The conclusion shows the importance of expert evidence in the court records, where 100% of claims were granted. In the only exception the judge was silent about it.

Accordingly, when conducting the analysis of the cases, it was possible to see that many times experts request a copy of the patient’s records, which shows the large importance of this document as a piece of evidence.7

Maia et al.7 have analyzed 43 proceedings at the Maranhão Court of Appeals about medical malpractice, and the most common charges pressed were for unintentional bodily injury (51.1%), followed by involuntary manslaughter (37.8%), particularly negligence (49%). In 93%, a copy of patient’s records had been brought to the court records.

In article 94, Civil Code of 2002, it is written that “in bilateral acts, the intentional silence of one of the parties about a fact or quality that the other party has ignored constitutes willful omission, proving that without that the agreement would not have been executed”. This shows the importance of patient being duly clarified before any medical procedure, using plain language.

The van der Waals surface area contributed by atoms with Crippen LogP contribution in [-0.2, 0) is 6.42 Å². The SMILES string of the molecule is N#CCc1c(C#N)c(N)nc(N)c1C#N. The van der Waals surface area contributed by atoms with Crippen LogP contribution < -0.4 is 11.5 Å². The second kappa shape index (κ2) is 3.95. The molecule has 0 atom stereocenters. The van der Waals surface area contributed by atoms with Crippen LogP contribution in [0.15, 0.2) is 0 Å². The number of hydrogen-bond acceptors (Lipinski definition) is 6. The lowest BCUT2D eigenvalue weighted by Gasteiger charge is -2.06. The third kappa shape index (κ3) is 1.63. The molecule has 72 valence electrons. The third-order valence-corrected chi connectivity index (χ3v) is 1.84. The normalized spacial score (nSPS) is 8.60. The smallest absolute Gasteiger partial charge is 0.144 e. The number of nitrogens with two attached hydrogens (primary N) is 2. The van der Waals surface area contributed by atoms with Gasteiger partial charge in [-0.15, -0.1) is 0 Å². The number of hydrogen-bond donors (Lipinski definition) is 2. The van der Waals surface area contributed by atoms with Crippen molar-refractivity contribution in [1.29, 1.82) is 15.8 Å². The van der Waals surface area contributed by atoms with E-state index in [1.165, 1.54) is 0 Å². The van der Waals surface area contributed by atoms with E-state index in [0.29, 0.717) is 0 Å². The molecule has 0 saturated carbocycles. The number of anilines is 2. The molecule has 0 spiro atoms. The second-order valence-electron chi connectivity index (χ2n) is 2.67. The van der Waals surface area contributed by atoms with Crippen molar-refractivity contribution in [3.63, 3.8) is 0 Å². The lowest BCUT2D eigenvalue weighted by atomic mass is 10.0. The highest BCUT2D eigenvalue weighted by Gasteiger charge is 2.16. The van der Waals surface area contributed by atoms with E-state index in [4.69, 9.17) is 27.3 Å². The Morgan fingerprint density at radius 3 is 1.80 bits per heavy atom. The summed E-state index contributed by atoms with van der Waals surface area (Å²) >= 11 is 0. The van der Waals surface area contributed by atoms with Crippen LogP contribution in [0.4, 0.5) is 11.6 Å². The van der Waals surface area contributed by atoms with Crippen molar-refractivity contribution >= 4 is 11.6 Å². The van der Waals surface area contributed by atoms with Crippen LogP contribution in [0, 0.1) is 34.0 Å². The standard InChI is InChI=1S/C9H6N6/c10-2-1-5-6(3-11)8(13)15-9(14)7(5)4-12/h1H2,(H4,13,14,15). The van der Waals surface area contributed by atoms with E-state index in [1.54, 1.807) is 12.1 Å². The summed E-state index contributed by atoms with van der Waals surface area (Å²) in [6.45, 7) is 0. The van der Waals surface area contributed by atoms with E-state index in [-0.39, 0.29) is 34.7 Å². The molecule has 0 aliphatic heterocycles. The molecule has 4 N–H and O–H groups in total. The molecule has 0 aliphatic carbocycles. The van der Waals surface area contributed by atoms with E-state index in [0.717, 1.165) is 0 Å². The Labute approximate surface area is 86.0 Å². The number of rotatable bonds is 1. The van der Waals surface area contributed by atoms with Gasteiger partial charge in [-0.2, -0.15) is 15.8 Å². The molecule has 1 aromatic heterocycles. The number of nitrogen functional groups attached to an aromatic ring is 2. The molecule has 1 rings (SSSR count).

Several factors are involved with the increase in the number of proceedings for malpractice, such as the population deeper knowledge about their rights, poor working conditions, especially in the government sectors, and media influence. Some of the most important factors in creating this situation are the deterioration of the quality of the doctor-patient relationship and the poor education of physicians during undergraduate and graduate studies.8,9 Recognition of the role of medical education in preventing malpractice must be discussed, particularly due to the growing number of medical schools in the country.10

To prevent medical malpractice, the most important aspects to be addressed during undergraduate studies are the improvement in the doctor-patient relationship, and communication between doctor, patient and family members, in addition to the encouragement to the proper filling up of medical records.11 Legal aspects must also be studied as part of the medical education during undergraduate studies, because according with Decree-Law 4,657, dated September 4, 1942, in its article 3 provides that, “no one is excused from having to abide by the law alleging its ignorance”.10,12-14